“Tell them this is just the trailer,” the Mumbai-accented Lashkar-e-Taiba controller ordered two terrorists to tell the media during the November 2008 assault on Mumbai. “The real movie is still to come.”

Based on interviews with arrested jihadists, and data provided by India’s intelligence services, Mumbai police investigators now believe the unidentified voice intercepted in the course of the assault is that of Maharashtra-origin jihadist Syed Zabiuddin Syed Zakiuddin Ansari.

Indian intelligence services say that Ansari, operating out of terror camps in Karachi and Pakistan-administered Kashmir, is a key figure in the jihadist group’s plan to realise the threat he ordered the assault team to deliver.

Ansari’s story helps to understand the Pakistan-based networks which remain the key security threat to India — and also to comprehend the role of Hindu chauvinism in watering the political soil, which gave birth to its jihadist movement.

Born on November 13, 1981, Ansari grew up in the town of Gevrai, in the midst of Beed district’s rich cotton and sugarcane fields. His father, Zakiuddin Ansari, worked as a small-time insurance agent, struggling to bring up five daughters — and his only son. Ansari studied at Gavarai’s Zilla Parishad-run High School up to standard X, and then acquired an electrician’s qualifications at the Indian Technical Institute in Beed. He was studying for a master’s at the Navgan Shikshan Sanstha College when he became a fugitive.

Little is known of the processes that led Ansari to the Lashkar, but it is likely that part of the answer lies in the communal violence which formed an organic part of the cultural fabric of his early life.

Following a wave a communal riots across Maharashtra in the summer of 1984, the Shiv Sena took control of the Brihanmumbai Municipal Corporation and pushed forward communal mobilisations in rural areas. Umapur, not far from Gevrai, saw murderous anti-Muslim violence in 1986. Later, tensions surged after the demolition of the Babri Masjid. In 2001, a statue of the warrior-king Shivaji Raje Bhonsale was chipped by Shiv Sena activists in a near-successful effort to provoke communal riots.

Many young Muslims believed that the community’s traditional leadership had failed to defend it from assault. Some — including Ansari — turned to the Students Islamic Movement of India (SIMI), for solutions.

Journey into Lashkar

“Islam is our nation, not India,” thundered Mohammad Amir Shakeel Ahmad at the SIMI’s 1999 convention in Aurangabad — a convention that saw the Maharashtra jihadists make their first known contacts with the Lashkar leadership.

No one is certain just when Ansari was drawn to the SIMI, but he is known to have been close to key Aurangabad-based members of the Islamist organisation — among them Ahmad — by the time the convention took place.

In 2001, Gujarat police investigators say, Ansari met with Khalid Sardana, a Jammu and Kashmir resident studying at a seminary in the State, to discuss the prospect of sending SIMI cadre there for weapons training. Later that year, Sardana took several of Aurangabad men to train with Lashkar units in the mountains of Surankote, near Poonch. At least one, Fahd Sheikh, is now known to have been killed in fighting with Indian troops in Hil Kaka.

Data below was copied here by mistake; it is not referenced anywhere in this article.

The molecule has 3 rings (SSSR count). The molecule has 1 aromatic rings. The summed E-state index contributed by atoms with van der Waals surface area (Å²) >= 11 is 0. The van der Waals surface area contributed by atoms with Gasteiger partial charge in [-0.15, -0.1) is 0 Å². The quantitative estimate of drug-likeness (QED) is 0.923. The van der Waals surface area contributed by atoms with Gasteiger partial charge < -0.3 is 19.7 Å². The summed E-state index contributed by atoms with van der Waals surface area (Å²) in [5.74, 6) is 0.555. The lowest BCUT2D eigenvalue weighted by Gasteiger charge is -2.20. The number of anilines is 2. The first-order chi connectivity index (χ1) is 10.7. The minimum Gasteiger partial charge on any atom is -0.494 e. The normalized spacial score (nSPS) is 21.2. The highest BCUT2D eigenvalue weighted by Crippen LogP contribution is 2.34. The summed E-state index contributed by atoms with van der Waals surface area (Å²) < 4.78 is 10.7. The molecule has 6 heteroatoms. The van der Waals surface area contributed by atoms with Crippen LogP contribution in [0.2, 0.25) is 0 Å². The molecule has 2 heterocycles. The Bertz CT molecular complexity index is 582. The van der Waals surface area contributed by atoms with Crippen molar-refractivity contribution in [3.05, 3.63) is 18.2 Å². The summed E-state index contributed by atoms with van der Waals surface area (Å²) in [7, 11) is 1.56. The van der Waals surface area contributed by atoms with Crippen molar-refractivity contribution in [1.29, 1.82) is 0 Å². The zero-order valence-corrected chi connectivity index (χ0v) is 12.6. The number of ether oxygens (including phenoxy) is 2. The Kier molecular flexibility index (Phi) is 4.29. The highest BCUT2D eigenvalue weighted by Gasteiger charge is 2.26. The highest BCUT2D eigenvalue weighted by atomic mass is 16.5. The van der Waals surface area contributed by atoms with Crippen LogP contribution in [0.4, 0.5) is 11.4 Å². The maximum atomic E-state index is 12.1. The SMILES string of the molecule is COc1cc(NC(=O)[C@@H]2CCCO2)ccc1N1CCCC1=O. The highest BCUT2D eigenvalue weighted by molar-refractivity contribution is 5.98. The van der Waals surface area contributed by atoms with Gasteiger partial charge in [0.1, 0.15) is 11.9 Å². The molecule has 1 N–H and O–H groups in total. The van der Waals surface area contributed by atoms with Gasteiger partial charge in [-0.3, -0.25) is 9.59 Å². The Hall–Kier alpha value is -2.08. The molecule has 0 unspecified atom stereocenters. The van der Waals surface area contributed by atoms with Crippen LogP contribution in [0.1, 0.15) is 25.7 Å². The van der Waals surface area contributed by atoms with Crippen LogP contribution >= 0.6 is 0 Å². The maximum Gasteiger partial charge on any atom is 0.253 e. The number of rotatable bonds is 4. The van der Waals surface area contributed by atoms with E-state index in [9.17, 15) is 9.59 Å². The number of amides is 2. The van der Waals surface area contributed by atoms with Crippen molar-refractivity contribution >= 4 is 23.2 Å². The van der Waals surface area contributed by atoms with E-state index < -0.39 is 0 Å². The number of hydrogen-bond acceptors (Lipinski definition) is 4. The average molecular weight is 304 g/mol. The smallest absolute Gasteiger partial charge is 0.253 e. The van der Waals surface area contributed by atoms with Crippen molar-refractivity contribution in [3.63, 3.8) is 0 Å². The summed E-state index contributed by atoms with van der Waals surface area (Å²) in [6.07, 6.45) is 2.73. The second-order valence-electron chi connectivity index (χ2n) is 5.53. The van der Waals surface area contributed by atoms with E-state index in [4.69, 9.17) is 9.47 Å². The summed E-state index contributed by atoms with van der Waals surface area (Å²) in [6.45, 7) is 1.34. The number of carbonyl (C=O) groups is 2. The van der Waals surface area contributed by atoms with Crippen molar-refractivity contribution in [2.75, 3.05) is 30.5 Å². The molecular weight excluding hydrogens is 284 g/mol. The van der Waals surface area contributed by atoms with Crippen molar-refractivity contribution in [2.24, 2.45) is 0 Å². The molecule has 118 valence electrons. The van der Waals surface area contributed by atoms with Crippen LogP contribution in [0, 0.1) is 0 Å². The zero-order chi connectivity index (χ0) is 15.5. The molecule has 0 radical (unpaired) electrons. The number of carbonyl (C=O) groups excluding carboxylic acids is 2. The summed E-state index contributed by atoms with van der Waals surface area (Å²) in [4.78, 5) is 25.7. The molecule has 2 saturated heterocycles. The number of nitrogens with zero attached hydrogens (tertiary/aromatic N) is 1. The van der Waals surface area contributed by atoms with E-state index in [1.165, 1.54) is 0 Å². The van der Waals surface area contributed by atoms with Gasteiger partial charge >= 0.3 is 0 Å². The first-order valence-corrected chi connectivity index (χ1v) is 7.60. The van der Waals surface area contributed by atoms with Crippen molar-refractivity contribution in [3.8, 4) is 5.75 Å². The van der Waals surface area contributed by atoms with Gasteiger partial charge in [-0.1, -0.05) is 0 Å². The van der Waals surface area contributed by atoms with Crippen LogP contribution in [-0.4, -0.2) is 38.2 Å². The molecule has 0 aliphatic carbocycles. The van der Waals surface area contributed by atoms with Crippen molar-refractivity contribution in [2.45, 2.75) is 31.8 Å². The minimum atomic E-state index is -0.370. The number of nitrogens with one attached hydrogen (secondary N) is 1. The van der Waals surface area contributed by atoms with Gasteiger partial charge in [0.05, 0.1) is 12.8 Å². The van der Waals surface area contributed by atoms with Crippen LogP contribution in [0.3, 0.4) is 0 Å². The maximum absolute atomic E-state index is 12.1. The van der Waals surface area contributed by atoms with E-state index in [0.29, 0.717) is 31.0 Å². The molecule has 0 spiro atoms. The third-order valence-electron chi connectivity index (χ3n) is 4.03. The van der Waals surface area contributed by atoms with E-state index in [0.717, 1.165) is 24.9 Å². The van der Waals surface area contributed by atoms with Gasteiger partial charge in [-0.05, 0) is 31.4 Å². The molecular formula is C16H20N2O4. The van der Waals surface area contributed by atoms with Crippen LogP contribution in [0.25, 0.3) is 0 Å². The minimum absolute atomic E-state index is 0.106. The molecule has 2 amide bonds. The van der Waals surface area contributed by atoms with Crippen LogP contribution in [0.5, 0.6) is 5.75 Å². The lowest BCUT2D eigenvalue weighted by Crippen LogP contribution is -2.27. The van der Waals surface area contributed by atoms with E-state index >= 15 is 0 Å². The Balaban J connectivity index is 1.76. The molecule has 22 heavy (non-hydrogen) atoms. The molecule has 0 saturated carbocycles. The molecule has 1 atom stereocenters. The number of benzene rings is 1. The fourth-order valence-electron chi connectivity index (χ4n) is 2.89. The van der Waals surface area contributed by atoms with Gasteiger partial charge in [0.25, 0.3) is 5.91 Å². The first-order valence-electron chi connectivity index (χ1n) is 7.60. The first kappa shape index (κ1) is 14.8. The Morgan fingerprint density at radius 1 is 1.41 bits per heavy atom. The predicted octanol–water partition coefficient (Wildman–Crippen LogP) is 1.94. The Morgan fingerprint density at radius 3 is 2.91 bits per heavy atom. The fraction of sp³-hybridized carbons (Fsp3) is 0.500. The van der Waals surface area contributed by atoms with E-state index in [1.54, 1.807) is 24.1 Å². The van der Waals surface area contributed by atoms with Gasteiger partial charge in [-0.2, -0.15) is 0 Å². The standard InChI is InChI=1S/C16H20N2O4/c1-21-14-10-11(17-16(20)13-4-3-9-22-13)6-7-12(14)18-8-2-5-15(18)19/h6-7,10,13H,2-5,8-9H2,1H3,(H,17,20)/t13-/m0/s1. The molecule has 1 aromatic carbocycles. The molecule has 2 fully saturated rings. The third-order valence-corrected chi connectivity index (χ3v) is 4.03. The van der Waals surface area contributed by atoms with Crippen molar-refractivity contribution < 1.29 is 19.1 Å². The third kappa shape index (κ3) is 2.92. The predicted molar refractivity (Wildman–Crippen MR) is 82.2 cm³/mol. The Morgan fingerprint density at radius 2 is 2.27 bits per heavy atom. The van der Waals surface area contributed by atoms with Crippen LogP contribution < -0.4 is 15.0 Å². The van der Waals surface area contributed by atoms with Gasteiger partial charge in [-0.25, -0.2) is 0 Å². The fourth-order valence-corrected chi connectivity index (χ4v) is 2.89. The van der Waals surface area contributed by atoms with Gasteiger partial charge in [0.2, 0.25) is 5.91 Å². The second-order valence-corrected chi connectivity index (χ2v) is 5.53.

The Gujarat police investigators believe that Ansari and Zulfikar Fayyaz Ahmad ‘Kagazi,’ who went to place a bomb on a Mumbai-Ahmedabad express train in February 2006, were also present at the meeting.

Last summer, when the Delhi police finally arrested Sardana after an intelligence-led pursuit through Pakistan and Bangladesh, he said several Maharashtra jihadists — including Ansari — continued to flit in and out of Lashkar-run camps near Muzaffarabad and Dulai, in Pakistan-administered Kashmir.

Following the 2002 communal pogrom in Gujarat, these training operations intensified. Mumbai-based SIMI operative Rahil Sheikh, the investigators say, was tasked with securing passports and tickets for SIMI volunteers who travelled to Lashkar-run camps through the porous Iran-Pakistan border. Among the first to go, police say, was Ansari.

Communal pogrom

Most of Sheikh’s operatives were raised in the wake of the 2002 communal pogrom. Feroze Ghaswala, a Mumbai-based automobile mechanic, volunteered for the jihad after witnessing the burial of dozens of people killed in the violence.

Ghaswala travelled to Srinagar, hoping to meet jihadists at a religious gathering addressed by neoconservative preacher Zakir Naik in 2003. Instead, he ran into Sheikh — starting a journey which ended with his arrest in New Delhi.

Despite the collapse of the Ghaswala plot, Sheikh continued to work on operations to avenge the Gujarat pogrom. In 2005, he shipped Kalashnikov assault rifles and military-grade explosives into Aurangabad, using organised crime networks to transport the material across the Indian Ocean from Karachi.

Police say Ansari was to lead a group of Lashkar-trained Indian jihadists who would have used the equipment to assassinate Gujarat Chief Minister Narendra Modi — an operation that would have closely resembled the November 2008 attack on Mumbai in its tactics and execution.

Eleven SIMI-linked men were arrested after the intelligence services penetrated the plot — but Ansari evaded police in a high-speed chase, and escaped to Pakistan.

Besides the victims of his attacks, Ansari’s family paid a high price for his actions. Naved-ur-Rehman Khan, who had married Ansari’s sister Rafia Parveen, divorced her as news of the Aurangabad plot broke. “We had been together just three weeks,” he says, “but I didn’t want anything to do with this trouble.”

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